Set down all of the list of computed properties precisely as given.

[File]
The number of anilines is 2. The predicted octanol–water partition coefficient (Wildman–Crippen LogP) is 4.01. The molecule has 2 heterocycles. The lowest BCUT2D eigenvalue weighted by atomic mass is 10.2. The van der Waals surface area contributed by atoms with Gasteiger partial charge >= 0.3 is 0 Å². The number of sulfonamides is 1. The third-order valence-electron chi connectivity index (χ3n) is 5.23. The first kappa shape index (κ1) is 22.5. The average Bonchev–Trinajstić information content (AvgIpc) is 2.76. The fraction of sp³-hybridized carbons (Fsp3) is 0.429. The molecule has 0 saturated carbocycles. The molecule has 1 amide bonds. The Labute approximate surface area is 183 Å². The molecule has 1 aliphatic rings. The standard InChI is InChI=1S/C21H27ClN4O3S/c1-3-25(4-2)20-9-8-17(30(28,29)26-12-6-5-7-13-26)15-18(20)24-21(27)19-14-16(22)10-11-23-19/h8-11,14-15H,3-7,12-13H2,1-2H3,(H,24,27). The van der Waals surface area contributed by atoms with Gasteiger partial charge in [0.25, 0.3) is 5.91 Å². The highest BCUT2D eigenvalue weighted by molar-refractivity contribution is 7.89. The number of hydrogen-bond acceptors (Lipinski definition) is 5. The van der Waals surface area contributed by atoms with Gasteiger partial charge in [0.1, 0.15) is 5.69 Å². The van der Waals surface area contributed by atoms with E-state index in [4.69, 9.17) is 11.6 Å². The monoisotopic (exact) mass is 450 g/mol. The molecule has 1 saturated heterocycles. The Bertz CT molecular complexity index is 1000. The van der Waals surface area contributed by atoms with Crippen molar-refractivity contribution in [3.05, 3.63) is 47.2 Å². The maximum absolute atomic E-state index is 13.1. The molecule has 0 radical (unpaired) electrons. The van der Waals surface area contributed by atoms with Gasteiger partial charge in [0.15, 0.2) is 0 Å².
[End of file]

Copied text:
The number of anilines is 2. The predicted octanol–water partition coefficient (Wildman–Crippen LogP) is 4.01. The molecule has 2 heterocycles. The lowest BCUT2D eigenvalue weighted by atomic mass is 10.2. The van der Waals surface area contributed by atoms with Gasteiger partial charge >= 0.3 is 0 Å². The number of sulfonamides is 1. The third-order valence-electron chi connectivity index (χ3n) is 5.23. The first kappa shape index (κ1) is 22.5. The average Bonchev–Trinajstić information content (AvgIpc) is 2.76. The fraction of sp³-hybridized carbons (Fsp3) is 0.429. The molecule has 0 saturated carbocycles. The molecule has 1 amide bonds. The Labute approximate surface area is 183 Å². The molecule has 1 aliphatic rings. The standard InChI is InChI=1S/C21H27ClN4O3S/c1-3-25(4-2)20-9-8-17(30(28,29)26-12-6-5-7-13-26)15-18(20)24-21(27)19-14-16(22)10-11-23-19/h8-11,14-15H,3-7,12-13H2,1-2H3,(H,24,27). The van der Waals surface area contributed by atoms with Gasteiger partial charge in [0.25, 0.3) is 5.91 Å². The highest BCUT2D eigenvalue weighted by molar-refractivity contribution is 7.89. The number of hydrogen-bond acceptors (Lipinski definition) is 5. The van der Waals surface area contributed by atoms with Gasteiger partial charge in [0.1, 0.15) is 5.69 Å². The van der Waals surface area contributed by atoms with E-state index in [4.69, 9.17) is 11.6 Å². The monoisotopic (exact) mass is 450 g/mol. The molecule has 1 saturated heterocycles. The Bertz CT molecular complexity index is 1000. The van der Waals surface area contributed by atoms with Crippen molar-refractivity contribution in [3.05, 3.63) is 47.2 Å². The maximum absolute atomic E-state index is 13.1. The molecule has 0 radical (unpaired) electrons. The van der Waals surface area contributed by atoms with Gasteiger partial charge in [0.15, 0.2) is 0 Å².